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Transcript of Elephant Toothpaste
Our favorite part of the experiment was watching the foam constantly gushing out of the bottle. It was entertaining and actually looked like usable toothpaste. It was fun!
Our hypothesis is that the mixture will foam up because the yeast is used to help baking goods rise and hydrogen peroxide contains lots of oxygen that can form bubbles.
Lots of foam began spouting out of the bottle after pouring in the yeast mixture. The foam was very warm after the reaction meaning it gives off heat. The reaction lasted approximately thirty seconds. With added food colouring it could stain your skin for up to two days.
What We Used
1) Put on some gloves and goggles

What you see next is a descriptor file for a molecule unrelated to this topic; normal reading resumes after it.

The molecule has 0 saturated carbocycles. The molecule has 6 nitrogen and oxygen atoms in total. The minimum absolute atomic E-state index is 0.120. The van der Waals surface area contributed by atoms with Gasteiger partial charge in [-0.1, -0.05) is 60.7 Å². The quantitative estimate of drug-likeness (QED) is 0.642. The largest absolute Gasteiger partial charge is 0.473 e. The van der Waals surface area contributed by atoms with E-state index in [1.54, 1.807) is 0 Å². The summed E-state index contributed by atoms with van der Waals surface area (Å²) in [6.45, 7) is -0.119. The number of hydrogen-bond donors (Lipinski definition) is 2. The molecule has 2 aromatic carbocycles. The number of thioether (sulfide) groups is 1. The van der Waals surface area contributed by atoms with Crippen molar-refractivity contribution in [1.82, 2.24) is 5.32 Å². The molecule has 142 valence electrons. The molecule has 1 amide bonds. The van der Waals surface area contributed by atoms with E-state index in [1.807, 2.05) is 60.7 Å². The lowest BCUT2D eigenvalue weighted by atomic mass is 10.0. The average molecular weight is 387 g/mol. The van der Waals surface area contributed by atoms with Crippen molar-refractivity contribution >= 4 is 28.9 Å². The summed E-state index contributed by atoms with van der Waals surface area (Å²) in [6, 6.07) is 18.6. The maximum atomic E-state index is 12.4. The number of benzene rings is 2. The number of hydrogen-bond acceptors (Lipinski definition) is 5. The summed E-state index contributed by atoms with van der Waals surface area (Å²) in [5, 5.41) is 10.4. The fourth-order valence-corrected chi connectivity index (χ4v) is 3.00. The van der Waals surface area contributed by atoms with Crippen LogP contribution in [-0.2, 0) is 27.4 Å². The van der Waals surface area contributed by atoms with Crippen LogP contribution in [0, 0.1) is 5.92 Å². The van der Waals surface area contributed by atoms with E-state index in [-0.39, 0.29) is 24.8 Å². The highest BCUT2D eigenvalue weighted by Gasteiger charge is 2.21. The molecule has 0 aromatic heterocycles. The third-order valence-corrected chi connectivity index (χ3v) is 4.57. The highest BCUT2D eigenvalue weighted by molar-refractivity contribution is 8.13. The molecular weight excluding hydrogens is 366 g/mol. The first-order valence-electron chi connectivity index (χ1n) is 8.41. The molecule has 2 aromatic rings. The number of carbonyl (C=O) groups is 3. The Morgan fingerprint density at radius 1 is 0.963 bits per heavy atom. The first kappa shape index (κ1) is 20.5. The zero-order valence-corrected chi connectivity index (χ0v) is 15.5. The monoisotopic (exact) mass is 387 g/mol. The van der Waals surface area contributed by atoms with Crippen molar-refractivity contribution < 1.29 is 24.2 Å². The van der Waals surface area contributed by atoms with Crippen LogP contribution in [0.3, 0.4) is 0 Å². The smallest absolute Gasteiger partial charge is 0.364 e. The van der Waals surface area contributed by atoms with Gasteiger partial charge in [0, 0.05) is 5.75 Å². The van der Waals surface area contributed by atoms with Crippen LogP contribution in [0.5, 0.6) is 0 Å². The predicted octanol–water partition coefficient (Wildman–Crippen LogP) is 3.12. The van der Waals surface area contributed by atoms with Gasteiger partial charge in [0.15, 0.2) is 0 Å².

2) Get a bottle and use a funnel to pour half a cup of hydrogen peroxide (12%) over a tray
3) Squirt a good amount of dish soap into the bottle
4) (Optional) Add 7-10 drops of food colouring, mix well
5) Pour a tablespoon of yeast into a container, mix well with 3 tbsp of warm water until frothy
6) Pour yeast mixture into the peroxide bottle
- Hydrogen Peroxide 12%
- Water Bottle
- Food Colouring (Optional)
- Dish Washing Soap
- Warm Water
- Gloves and Goggles
What will happen to the mixture of dish soap, hydrogen peroxide and yeast?
1) Name 5 materials used in the experiment.
2) What material activates the solution?
3) What is the enzyme in the yeast called?
Why it happened:
The yeast contains an enzyme called Catalase (kat-a-lace). The enzyme breaks down hydrogen peroxide into oxygen, gas and water.
The oxygen gas gets trapped by the soap, and you get a large foamy solution.
Observation & Results
The most challenging part of the experiment is confirming the experiment would work the way it should. For example, having the right temperature of water to mix in with the yeast it's important because if the water is too hot it kills the enzymes, but if it's too cold it isn't activated.